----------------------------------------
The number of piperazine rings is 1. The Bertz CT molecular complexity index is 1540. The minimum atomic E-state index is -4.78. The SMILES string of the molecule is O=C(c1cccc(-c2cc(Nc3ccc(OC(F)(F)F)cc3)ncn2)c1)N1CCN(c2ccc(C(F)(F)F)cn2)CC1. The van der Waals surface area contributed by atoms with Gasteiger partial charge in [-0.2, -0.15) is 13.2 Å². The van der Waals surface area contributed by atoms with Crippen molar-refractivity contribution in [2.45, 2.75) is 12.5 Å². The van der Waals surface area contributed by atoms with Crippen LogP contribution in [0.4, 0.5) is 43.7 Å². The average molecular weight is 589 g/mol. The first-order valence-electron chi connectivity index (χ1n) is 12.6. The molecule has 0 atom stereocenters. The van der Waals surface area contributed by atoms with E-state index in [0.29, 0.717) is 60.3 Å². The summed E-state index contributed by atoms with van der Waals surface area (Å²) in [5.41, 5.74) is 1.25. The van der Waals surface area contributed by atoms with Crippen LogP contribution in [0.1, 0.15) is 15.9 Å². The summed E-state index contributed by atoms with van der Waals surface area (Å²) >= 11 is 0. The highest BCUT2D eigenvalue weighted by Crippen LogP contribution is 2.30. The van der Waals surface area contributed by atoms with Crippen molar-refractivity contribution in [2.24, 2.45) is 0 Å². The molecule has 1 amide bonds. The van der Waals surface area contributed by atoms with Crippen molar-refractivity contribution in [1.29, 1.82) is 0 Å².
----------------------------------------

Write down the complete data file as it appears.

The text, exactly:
The number of piperazine rings is 1. The Bertz CT molecular complexity index is 1540. The minimum atomic E-state index is -4.78. The SMILES string of the molecule is O=C(c1cccc(-c2cc(Nc3ccc(OC(F)(F)F)cc3)ncn2)c1)N1CCN(c2ccc(C(F)(F)F)cn2)CC1. The van der Waals surface area contributed by atoms with Gasteiger partial charge in [-0.2, -0.15) is 13.2 Å². The van der Waals surface area contributed by atoms with Crippen molar-refractivity contribution in [2.45, 2.75) is 12.5 Å². The van der Waals surface area contributed by atoms with Crippen LogP contribution in [0.4, 0.5) is 43.7 Å². The average molecular weight is 589 g/mol. The first-order valence-electron chi connectivity index (χ1n) is 12.6. The molecule has 0 atom stereocenters. The van der Waals surface area contributed by atoms with E-state index in [0.29, 0.717) is 60.3 Å². The summed E-state index contributed by atoms with van der Waals surface area (Å²) in [5.41, 5.74) is 1.25. The van der Waals surface area contributed by atoms with Crippen LogP contribution in [0.1, 0.15) is 15.9 Å². The summed E-state index contributed by atoms with van der Waals surface area (Å²) >= 11 is 0. The highest BCUT2D eigenvalue weighted by Crippen LogP contribution is 2.30. The van der Waals surface area contributed by atoms with Crippen molar-refractivity contribution in [2.24, 2.45) is 0 Å². The molecule has 1 amide bonds. The van der Waals surface area contributed by atoms with Crippen molar-refractivity contribution in [1.29, 1.82) is 0 Å².